The Bedfordshire Historic Environment Record [HER] contains information on the county's historic buildings and landscapes and summaries of each entry can now be found online as part of the Heritage Gateway website. A burial site was found in 1819 to the south of the village in an area known as Warmark on the west side of a track known as Frenchman's Highway which has been dated to the 5th-6th centuries. If the 5th century date is correct then the site would equal the cemetery at Kempston as one of the earliest Saxon cemeteries in Bedfordshire. In addition to a large number of burials in shallow, parallel trenches finds included an iron shield boss, numerous swords, daggers and spears, a gilded copper alloy cruciform brooch and four gold saucer brooches, and a large number of glass and stone beads [HER2857]. Large numbers of human bones and urns were also found in 1829-30 immediately outside the village to the north-east [HER11954]. The existence of these two cemeteries suggests that there may have been a settlement within the town boundaries at this early date. According to local tradition a battle took place between Chalton and Warmark, a name which itself may indicate the location of a battle. However, it may simply be that the Saxon cemetery finds were mistaken for battleground remains.
Two other early Anglo-Saxon cemeteries have been found in Toddington parish, one at Chalton in the south [HER91] and one at Sheepwalk Hill in the north-east [HER101]. Between 1844 and 1885 at least seventeen skeletons were found on Sheepwalk Hill, along with grave goods including pottery, jewellery, and knives. These burials have been dated to the 6th century AD.
The Cooper-Cooper collection at Northampton Museum includes two Anglo-Saxon brooches found at Toddington. One of these is a tinned bronze disc-brooch, 4.2cm in diameter, of a common type; the other is a more unusual large cruciform brooch. This is described by D.H. Kennett as follows: "The cruciform brooch is bronze, 13.9cm long with a maximum width of 7.8cm. It has a winged head-plate, whose central panel is decorated with a double quatrefoil stamp. All three knobs are half-round with a square expansion; in the case of the two side knobs this is cut back at the join with the knob, and somewhat rounded through wear on the outside. The bow is short with a median bar topped by a small square knob. The lappets, which are elaborate, with a disjointed and dismembered attempt at animal ornament, belong to Åberg's type. The animal head at the foot of the brooch has scroll nostrils and is of Åberg's type. Above all this is an extremely well-made brooch." He argues that the style of this brooch places its provenance within the Cambridge region and is one of a number of pieces of evidence suggesting extensive connexions between Bedfordshire and Cambridgeshire in the later 6th century.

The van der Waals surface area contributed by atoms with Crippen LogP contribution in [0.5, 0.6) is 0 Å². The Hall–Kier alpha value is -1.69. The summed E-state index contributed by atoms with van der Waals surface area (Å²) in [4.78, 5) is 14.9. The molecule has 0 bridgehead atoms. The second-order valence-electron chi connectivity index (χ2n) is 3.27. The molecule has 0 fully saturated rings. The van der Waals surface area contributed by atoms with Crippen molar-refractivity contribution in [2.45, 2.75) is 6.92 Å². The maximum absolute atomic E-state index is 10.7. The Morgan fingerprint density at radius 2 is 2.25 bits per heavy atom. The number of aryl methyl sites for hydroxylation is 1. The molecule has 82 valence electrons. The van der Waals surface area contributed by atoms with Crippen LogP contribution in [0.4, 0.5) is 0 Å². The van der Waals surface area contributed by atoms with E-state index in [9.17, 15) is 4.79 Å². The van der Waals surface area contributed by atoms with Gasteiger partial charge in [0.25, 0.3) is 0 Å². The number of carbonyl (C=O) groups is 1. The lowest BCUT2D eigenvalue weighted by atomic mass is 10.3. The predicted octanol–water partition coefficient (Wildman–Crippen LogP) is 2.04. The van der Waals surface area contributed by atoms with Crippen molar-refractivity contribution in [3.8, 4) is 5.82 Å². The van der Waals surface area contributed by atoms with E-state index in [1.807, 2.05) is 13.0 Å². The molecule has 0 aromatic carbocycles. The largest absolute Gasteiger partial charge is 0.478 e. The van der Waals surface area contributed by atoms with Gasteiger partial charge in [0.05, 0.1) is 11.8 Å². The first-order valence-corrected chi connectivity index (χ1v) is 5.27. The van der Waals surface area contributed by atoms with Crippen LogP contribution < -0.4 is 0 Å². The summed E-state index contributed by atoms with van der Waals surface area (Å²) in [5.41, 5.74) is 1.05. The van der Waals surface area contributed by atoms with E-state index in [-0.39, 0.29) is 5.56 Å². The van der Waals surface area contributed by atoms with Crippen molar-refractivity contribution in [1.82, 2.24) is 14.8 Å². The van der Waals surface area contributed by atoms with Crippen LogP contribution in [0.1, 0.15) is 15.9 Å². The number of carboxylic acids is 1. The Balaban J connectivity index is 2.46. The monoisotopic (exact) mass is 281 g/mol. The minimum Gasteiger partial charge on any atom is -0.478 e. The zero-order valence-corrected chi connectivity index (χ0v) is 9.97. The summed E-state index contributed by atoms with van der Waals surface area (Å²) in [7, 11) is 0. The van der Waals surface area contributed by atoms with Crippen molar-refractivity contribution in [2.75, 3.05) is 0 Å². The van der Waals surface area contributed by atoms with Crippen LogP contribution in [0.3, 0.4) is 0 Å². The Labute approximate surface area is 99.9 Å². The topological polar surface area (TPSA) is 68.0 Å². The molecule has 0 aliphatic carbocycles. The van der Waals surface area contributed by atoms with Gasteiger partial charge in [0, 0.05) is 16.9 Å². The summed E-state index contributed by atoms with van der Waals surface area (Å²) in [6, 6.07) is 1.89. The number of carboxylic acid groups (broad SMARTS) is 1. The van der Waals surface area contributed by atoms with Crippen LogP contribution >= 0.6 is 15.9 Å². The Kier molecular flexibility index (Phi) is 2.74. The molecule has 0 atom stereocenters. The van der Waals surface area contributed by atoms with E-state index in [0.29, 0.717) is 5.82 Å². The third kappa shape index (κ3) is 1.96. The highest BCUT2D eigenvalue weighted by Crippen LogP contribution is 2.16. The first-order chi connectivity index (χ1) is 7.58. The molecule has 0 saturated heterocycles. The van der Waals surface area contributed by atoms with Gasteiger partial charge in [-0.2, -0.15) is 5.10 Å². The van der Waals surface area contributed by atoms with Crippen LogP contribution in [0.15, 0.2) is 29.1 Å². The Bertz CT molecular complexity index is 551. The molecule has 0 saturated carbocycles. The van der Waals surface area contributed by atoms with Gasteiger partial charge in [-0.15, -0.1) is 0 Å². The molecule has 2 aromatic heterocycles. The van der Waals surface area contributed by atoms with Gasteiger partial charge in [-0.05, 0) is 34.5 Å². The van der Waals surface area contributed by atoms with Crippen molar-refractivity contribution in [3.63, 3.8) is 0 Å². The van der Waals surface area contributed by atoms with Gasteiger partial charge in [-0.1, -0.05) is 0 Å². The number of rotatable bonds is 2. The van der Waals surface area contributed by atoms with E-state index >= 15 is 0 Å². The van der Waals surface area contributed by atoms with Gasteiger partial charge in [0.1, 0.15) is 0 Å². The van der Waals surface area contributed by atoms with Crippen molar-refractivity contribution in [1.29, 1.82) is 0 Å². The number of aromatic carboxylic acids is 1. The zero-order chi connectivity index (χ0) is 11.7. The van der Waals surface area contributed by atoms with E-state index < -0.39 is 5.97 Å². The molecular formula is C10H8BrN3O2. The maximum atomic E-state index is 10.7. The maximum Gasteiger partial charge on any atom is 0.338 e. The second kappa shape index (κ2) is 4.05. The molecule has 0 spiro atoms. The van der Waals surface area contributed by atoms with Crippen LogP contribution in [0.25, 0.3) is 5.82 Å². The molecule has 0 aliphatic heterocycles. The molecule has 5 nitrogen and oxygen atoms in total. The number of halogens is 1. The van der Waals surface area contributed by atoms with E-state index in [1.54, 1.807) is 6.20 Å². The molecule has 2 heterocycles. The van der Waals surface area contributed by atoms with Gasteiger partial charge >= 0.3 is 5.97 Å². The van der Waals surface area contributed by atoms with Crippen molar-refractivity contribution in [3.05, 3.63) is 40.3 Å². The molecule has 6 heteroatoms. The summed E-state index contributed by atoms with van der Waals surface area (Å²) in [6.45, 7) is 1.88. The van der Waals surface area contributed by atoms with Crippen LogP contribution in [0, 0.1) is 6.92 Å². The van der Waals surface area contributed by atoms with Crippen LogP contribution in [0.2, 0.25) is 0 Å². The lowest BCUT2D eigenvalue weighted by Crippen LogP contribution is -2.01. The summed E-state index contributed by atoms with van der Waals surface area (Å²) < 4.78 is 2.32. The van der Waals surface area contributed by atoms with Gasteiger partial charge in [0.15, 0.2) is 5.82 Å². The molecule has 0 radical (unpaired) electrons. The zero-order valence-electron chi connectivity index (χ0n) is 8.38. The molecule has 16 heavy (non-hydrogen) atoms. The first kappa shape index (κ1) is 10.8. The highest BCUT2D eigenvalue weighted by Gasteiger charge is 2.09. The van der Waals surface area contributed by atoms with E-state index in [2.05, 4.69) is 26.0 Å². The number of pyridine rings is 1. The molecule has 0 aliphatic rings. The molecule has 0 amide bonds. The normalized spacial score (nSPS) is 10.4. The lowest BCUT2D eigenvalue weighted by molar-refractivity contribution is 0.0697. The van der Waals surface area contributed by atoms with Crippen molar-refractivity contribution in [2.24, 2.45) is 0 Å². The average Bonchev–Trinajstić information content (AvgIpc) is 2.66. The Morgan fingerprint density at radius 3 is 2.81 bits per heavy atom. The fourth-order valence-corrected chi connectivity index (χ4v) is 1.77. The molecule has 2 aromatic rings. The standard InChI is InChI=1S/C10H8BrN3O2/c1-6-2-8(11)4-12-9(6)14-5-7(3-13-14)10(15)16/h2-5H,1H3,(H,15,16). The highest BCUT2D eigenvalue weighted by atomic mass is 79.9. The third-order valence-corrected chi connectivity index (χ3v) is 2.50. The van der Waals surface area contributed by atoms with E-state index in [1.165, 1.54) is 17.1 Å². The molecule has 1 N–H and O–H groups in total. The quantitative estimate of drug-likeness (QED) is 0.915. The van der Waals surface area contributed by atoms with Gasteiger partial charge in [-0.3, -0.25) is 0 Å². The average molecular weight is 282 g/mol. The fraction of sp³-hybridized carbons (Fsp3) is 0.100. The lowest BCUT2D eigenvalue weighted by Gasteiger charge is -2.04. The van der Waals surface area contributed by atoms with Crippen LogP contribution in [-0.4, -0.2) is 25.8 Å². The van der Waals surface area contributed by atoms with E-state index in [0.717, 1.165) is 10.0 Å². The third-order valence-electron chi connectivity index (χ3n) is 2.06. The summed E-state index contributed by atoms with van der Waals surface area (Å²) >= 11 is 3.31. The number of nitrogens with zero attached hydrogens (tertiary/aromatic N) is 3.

Toddington is first mentioned by name in a charter of 926 in which King Athelstan granted land at Chalgrave and Tebworth which he had bought from a Dane. Toddington was very close to the boundary between English lands and the Danelaw agreed between King Alfred and Guthrum in the Peace of Wedmore of 886, and this document suggests that for a time at least it may have been included within Danish territory. The charter refers to a holy well dedicated to St. Cyneburh. This can be identified as the Kimberwell, a natural spring on the parish boundary to the south west [HER6986].